Let's assume a 250Gb disk for a first one and a 500Gb disk as a second one (for this example). Boot up the system with your Windows install media in its drive (e.g. CD, DVD or USB) and install the operating system as you would on any other everyday system - BUT when the installer asks how much space and where you want for the install, choose just a part (e.g. 100Gb) of the main disk for the install, and leave another partition free, with no formatting or anything else. If you've a second disk or space for further partitions then ask for these too from the installer, e.g. ask it to format a second partition of 250Gb on the second disk for "drive D:" which you will use as a windows data partition.

For networking, choose a name for the system that is representative - in our case here we could use "DesktopWIN" - and choose the grope name (workgroup) such as "thegales" for example. Go further with the install as normal, ending up with a Windows bootable system with (in this example) a 100Gb C:\ drive containing Windows and a 250Gb D:\ drive for data directories ('folders' in windows!).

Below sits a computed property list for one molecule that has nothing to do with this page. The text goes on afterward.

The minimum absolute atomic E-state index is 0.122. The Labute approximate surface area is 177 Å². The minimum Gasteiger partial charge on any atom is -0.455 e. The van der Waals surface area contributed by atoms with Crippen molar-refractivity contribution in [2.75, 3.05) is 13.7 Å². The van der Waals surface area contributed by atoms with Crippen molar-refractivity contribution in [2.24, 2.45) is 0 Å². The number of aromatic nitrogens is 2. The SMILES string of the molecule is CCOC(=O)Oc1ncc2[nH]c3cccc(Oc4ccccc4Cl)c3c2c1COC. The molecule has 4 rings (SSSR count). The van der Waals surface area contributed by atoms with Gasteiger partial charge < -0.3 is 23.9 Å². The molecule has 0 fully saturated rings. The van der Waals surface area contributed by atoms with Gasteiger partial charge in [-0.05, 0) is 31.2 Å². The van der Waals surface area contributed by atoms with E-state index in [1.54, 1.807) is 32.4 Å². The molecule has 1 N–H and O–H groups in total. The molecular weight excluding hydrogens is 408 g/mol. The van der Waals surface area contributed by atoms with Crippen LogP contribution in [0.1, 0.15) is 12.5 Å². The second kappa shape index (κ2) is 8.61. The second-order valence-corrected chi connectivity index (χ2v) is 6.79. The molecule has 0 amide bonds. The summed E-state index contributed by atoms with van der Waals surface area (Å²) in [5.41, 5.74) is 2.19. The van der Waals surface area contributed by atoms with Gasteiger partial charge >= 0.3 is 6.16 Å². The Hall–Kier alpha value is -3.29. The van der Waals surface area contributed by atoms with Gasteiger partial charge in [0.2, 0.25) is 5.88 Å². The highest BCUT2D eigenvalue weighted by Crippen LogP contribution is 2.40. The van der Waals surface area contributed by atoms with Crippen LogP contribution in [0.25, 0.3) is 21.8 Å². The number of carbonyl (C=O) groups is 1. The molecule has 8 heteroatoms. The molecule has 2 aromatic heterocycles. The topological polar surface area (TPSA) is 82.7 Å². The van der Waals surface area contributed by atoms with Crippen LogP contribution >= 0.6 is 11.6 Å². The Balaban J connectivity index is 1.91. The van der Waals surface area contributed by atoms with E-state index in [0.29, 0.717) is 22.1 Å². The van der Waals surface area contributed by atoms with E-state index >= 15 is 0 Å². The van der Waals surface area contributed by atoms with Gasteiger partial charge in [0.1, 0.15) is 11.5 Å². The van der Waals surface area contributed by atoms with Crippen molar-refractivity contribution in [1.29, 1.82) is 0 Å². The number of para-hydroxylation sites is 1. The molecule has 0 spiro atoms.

You'll now have another 150Gb on the first drive unallocated and 250Gb on the second drive unallocated, this is fine.

Returning to networking, bring up the network connection 'properties' using the 'control panel' or equivalent and ensure that the necessary sharing protocols are included, the group name is set ("thegales" here), and that the IP addresses are correct for your network - here you'll be using something like DHCP for machine IP assignment, for one of your DNS lookups (e.g. your router if capable), a possible gateway like (e.g.) if you are using one.

For the Windows drive or directory which we want to share over the network, we shall give that a name - in the file manager (e.g. 'My Computer') we right-click the drive / partition we wish to share and click on 'Rename' and give it the name ("ourwin_d" for our example).

Shut down Windows for the time being.

STEP 3: Linux Install.